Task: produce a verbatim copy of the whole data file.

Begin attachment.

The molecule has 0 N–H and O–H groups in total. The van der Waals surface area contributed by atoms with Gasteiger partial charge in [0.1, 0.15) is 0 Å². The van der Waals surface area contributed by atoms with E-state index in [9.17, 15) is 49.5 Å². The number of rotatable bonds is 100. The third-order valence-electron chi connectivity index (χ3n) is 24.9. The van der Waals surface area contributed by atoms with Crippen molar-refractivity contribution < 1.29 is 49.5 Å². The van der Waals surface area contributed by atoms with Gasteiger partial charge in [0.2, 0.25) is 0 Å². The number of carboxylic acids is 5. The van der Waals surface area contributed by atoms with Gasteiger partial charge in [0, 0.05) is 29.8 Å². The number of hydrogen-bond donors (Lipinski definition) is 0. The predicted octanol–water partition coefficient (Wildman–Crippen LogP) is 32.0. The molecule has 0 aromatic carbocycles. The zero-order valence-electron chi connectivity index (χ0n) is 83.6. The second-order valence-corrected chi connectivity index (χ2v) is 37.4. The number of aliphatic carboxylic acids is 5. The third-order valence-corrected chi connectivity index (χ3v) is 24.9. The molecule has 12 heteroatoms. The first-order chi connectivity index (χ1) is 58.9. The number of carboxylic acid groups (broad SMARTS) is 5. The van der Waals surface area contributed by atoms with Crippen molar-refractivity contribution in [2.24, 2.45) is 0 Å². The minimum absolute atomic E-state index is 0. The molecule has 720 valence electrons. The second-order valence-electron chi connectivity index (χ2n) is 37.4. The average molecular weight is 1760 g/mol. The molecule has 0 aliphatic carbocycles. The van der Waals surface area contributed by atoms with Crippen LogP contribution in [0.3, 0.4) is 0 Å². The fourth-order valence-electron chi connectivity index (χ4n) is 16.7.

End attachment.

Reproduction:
The molecule has 0 N–H and O–H groups in total. The van der Waals surface area contributed by atoms with Gasteiger partial charge in [0.1, 0.15) is 0 Å². The van der Waals surface area contributed by atoms with E-state index in [9.17, 15) is 49.5 Å². The number of rotatable bonds is 100. The third-order valence-electron chi connectivity index (χ3n) is 24.9. The van der Waals surface area contributed by atoms with Crippen molar-refractivity contribution < 1.29 is 49.5 Å². The van der Waals surface area contributed by atoms with Gasteiger partial charge in [0.2, 0.25) is 0 Å². The number of carboxylic acids is 5. The van der Waals surface area contributed by atoms with Gasteiger partial charge in [0, 0.05) is 29.8 Å². The number of hydrogen-bond donors (Lipinski definition) is 0. The predicted octanol–water partition coefficient (Wildman–Crippen LogP) is 32.0. The molecule has 0 aromatic carbocycles. The zero-order valence-electron chi connectivity index (χ0n) is 83.6. The second-order valence-corrected chi connectivity index (χ2v) is 37.4. The number of aliphatic carboxylic acids is 5. The third-order valence-corrected chi connectivity index (χ3v) is 24.9. The molecule has 12 heteroatoms. The first-order chi connectivity index (χ1) is 58.9. The number of carboxylic acid groups (broad SMARTS) is 5. The van der Waals surface area contributed by atoms with Crippen molar-refractivity contribution in [2.24, 2.45) is 0 Å². The minimum absolute atomic E-state index is 0. The molecule has 720 valence electrons. The second-order valence-electron chi connectivity index (χ2n) is 37.4. The average molecular weight is 1760 g/mol. The molecule has 0 aliphatic carbocycles. The van der Waals surface area contributed by atoms with Crippen LogP contribution in [0.3, 0.4) is 0 Å². The fourth-order valence-electron chi connectivity index (χ4n) is 16.7.